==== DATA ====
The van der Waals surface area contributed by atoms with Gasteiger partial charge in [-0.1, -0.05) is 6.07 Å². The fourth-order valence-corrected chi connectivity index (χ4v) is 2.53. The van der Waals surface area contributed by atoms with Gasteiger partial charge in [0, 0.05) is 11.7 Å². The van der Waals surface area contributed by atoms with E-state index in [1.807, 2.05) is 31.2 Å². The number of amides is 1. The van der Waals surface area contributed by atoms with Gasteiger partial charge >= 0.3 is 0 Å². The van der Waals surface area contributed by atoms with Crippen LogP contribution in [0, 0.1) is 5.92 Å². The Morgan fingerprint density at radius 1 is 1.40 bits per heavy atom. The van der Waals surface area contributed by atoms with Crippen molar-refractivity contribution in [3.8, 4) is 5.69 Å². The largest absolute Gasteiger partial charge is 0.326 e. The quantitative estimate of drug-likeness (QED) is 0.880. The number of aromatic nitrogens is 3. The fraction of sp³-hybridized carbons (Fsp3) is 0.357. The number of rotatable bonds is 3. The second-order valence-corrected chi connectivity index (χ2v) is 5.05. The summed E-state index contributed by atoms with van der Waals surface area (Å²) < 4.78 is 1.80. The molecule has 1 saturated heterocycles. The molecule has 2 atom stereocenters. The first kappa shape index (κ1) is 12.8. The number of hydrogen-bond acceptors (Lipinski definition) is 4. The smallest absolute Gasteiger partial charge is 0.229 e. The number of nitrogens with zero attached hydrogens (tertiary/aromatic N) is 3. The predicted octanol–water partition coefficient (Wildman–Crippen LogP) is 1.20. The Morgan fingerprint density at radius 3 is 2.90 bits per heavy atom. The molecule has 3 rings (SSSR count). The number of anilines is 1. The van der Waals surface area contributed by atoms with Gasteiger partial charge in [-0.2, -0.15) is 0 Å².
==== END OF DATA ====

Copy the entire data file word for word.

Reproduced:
The van der Waals surface area contributed by atoms with Gasteiger partial charge in [-0.1, -0.05) is 6.07 Å². The fourth-order valence-corrected chi connectivity index (χ4v) is 2.53. The van der Waals surface area contributed by atoms with Gasteiger partial charge in [0, 0.05) is 11.7 Å². The van der Waals surface area contributed by atoms with E-state index in [1.807, 2.05) is 31.2 Å². The number of amides is 1. The van der Waals surface area contributed by atoms with Gasteiger partial charge >= 0.3 is 0 Å². The van der Waals surface area contributed by atoms with Crippen LogP contribution in [0, 0.1) is 5.92 Å². The Morgan fingerprint density at radius 1 is 1.40 bits per heavy atom. The van der Waals surface area contributed by atoms with Crippen molar-refractivity contribution in [3.8, 4) is 5.69 Å². The largest absolute Gasteiger partial charge is 0.326 e. The quantitative estimate of drug-likeness (QED) is 0.880. The number of aromatic nitrogens is 3. The fraction of sp³-hybridized carbons (Fsp3) is 0.357. The number of rotatable bonds is 3. The second-order valence-corrected chi connectivity index (χ2v) is 5.05. The summed E-state index contributed by atoms with van der Waals surface area (Å²) < 4.78 is 1.80. The molecule has 1 saturated heterocycles. The molecule has 2 atom stereocenters. The first kappa shape index (κ1) is 12.8. The number of hydrogen-bond acceptors (Lipinski definition) is 4. The smallest absolute Gasteiger partial charge is 0.229 e. The number of nitrogens with zero attached hydrogens (tertiary/aromatic N) is 3. The predicted octanol–water partition coefficient (Wildman–Crippen LogP) is 1.20. The Morgan fingerprint density at radius 3 is 2.90 bits per heavy atom. The molecule has 3 rings (SSSR count). The number of anilines is 1. The van der Waals surface area contributed by atoms with Gasteiger partial charge in [-0.2, -0.15) is 0 Å².